One of the biggest complaints about movies or TV shows with outer space aliens is the artistic license granted to make extraterrestrials communicate with humans. As far back as the silent classic A Trip to the Moon, it was always taken for granted. Slowly, as our knowledge about the cosmos grew, and sci-fi literature became more popular, adjustments had to be made. In the 50s, aliens in movies always said something like, "We have studied your language" to at least pay lip service to the idea they're different from us.

Close Encounters had the clever idea of using light and sound as a basis for communication. Within the movie's context, its purpose was to indicate we are an intelligent species, even if we were incapable at the time of traveling who-knows-how-many millions of light years in giant Christmas-tree ornaments. Contact used prime numbers the same way - mathematics being a language all its own.

Arrival might be the first movie I've seen where humans make a concerted effort to decipher a written alien language; where it's the film's raison d'etre. I have to admit, half the time I watched it, I kept expecting Amy Adams to discover "to serve man" is actually a cookbook, metaphorically speaking, but the inevitable twist ending was quite different.


As a kid, I liked cryptograms. You know, where there's an encoded message, where X stands for A, Q for B, J for C and so on, and you have to decipher the code before you read the message. Sometimes entirely different symbols stood in for our familiar English alphabet. Sometimes, I'd try to make my own code, but I never had anyone with which to share the code. I liked cryptography as a game, a puzzle, but I never aspired to pursue it as a career.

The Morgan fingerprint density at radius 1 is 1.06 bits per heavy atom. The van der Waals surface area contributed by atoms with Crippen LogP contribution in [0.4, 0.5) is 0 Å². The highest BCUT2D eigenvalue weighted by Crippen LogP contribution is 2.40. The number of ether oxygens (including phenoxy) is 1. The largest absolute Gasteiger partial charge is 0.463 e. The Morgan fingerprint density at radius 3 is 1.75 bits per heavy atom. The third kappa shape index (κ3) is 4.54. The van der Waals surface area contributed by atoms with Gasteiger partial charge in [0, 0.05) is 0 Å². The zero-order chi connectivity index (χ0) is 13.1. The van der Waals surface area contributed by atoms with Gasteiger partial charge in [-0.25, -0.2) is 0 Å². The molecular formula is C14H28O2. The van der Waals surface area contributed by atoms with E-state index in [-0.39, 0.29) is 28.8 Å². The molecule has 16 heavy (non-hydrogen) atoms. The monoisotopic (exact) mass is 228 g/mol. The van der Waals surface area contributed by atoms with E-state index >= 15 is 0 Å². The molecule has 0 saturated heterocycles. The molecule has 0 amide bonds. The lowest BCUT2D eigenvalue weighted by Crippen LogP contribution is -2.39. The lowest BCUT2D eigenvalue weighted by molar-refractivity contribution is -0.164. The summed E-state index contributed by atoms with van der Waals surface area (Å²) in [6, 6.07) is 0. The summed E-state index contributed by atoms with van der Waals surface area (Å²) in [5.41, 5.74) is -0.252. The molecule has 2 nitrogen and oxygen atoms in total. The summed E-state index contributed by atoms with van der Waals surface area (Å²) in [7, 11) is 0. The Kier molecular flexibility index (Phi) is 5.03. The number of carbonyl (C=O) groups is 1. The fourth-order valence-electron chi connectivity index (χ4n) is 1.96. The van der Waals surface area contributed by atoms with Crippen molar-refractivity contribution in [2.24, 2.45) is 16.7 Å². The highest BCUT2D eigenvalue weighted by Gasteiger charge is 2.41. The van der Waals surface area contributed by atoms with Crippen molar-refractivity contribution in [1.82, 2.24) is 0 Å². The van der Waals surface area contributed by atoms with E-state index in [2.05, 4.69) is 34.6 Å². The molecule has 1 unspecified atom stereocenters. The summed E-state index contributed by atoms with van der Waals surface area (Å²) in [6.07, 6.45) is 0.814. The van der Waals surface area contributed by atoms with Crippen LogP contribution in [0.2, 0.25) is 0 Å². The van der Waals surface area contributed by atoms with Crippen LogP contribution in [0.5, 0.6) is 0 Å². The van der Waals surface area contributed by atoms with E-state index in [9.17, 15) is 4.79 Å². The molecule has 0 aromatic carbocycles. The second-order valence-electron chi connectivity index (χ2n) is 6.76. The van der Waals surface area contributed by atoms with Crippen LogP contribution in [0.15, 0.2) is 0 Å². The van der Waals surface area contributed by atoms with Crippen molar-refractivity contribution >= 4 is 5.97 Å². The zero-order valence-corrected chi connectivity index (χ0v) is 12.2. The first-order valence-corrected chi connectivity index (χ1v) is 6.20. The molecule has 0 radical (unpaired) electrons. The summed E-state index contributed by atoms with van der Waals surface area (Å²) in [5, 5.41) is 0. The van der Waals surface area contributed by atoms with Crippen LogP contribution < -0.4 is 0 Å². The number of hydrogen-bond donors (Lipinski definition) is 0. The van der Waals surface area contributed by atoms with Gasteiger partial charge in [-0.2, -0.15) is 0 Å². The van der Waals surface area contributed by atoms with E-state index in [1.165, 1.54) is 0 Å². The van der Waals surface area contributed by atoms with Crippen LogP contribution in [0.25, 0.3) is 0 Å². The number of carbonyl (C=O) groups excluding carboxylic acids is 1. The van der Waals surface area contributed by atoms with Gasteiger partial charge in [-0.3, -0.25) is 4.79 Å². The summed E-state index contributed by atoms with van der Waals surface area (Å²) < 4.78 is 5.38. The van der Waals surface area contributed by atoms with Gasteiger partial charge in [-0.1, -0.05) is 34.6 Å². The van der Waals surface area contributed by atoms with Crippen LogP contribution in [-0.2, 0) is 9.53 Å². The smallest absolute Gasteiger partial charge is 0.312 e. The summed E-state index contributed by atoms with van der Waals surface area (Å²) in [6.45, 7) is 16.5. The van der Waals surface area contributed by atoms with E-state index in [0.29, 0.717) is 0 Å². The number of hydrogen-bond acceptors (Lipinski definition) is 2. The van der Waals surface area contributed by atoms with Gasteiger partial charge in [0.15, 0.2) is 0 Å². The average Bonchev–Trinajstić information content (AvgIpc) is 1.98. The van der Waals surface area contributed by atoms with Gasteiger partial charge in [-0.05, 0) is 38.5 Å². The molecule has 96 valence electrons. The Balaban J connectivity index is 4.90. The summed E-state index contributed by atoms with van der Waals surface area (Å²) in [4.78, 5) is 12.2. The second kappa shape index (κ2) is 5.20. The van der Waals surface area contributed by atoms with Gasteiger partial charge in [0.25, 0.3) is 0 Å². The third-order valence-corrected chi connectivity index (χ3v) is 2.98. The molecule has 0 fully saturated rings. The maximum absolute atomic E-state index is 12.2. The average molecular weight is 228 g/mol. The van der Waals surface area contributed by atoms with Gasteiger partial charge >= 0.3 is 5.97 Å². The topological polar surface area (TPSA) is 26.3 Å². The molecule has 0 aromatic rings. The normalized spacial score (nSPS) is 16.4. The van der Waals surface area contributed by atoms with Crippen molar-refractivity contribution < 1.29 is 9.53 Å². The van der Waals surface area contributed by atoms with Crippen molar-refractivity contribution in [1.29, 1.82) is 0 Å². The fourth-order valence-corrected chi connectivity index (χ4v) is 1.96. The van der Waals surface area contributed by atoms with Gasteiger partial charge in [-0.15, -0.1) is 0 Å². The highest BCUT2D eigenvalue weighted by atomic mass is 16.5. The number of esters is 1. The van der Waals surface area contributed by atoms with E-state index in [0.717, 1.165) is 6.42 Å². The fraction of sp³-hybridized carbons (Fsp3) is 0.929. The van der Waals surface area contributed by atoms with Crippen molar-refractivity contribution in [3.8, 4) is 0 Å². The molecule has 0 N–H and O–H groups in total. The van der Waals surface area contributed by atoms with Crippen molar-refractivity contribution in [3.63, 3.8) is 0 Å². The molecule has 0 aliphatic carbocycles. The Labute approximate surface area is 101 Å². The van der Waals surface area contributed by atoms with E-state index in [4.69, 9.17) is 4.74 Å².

The alien languages invented for fictitious books, TV shows and movies all have one thing in common: they require human actors to speak these words. Arrival acknowledges up front humans are incapable of speaking the aliens' language, therefore the need for a written language is established.


It's a clever conceit. I can't help but wonder if it could've been enough to carry the whole film. The climax of Close Encounters, after all, relied on that first contact moment. Here, Adams and Jeremy Renner succeed in that task, but then the stakes are raised. I can't say more without revealing spoilers, though I will say while I got the twist ending, I didn't grok whether it was something within Adams' character, or if it was the result of the aliens' intervention. It was pretty weird.

Monday, November 14, 2016

Tillie's Punctured Romance

Tillie's Punctured Romance
YouTube viewing